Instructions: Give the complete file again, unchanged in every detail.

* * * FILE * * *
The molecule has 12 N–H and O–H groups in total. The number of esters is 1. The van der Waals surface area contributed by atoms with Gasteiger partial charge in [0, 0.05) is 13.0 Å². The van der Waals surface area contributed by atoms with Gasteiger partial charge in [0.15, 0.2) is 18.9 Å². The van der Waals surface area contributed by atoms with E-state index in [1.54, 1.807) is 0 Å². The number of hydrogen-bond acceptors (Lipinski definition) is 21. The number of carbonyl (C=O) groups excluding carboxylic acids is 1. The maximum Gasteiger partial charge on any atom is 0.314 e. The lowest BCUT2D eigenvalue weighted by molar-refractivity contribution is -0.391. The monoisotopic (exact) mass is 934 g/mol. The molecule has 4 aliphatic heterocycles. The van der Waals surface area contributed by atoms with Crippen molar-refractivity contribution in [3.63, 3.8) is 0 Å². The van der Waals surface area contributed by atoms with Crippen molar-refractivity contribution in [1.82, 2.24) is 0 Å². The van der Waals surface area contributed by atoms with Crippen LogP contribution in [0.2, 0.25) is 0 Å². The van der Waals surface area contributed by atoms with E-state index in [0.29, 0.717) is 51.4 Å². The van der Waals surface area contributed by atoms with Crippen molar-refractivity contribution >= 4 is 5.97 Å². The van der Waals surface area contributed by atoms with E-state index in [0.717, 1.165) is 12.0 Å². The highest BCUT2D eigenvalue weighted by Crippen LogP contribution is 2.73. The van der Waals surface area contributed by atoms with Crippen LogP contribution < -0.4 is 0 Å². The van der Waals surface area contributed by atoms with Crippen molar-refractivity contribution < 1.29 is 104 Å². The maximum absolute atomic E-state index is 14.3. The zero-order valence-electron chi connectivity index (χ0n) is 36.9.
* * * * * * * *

The molecule has 12 N–H and O–H groups in total. The number of esters is 1. The van der Waals surface area contributed by atoms with Gasteiger partial charge in [0, 0.05) is 13.0 Å². The van der Waals surface area contributed by atoms with Gasteiger partial charge in [0.15, 0.2) is 18.9 Å². The van der Waals surface area contributed by atoms with E-state index in [1.54, 1.807) is 0 Å². The number of hydrogen-bond acceptors (Lipinski definition) is 21. The number of carbonyl (C=O) groups excluding carboxylic acids is 1. The maximum Gasteiger partial charge on any atom is 0.314 e. The lowest BCUT2D eigenvalue weighted by molar-refractivity contribution is -0.391. The monoisotopic (exact) mass is 934 g/mol. The molecule has 4 aliphatic heterocycles. The van der Waals surface area contributed by atoms with Crippen molar-refractivity contribution in [3.63, 3.8) is 0 Å². The van der Waals surface area contributed by atoms with Crippen molar-refractivity contribution in [1.82, 2.24) is 0 Å². The van der Waals surface area contributed by atoms with Crippen LogP contribution in [0.2, 0.25) is 0 Å². The van der Waals surface area contributed by atoms with E-state index in [0.29, 0.717) is 51.4 Å². The van der Waals surface area contributed by atoms with Crippen molar-refractivity contribution >= 4 is 5.97 Å². The van der Waals surface area contributed by atoms with E-state index in [0.717, 1.165) is 12.0 Å². The highest BCUT2D eigenvalue weighted by Crippen LogP contribution is 2.73. The van der Waals surface area contributed by atoms with Crippen LogP contribution < -0.4 is 0 Å². The van der Waals surface area contributed by atoms with Crippen molar-refractivity contribution < 1.29 is 104 Å². The maximum absolute atomic E-state index is 14.3. The zero-order valence-electron chi connectivity index (χ0n) is 36.9.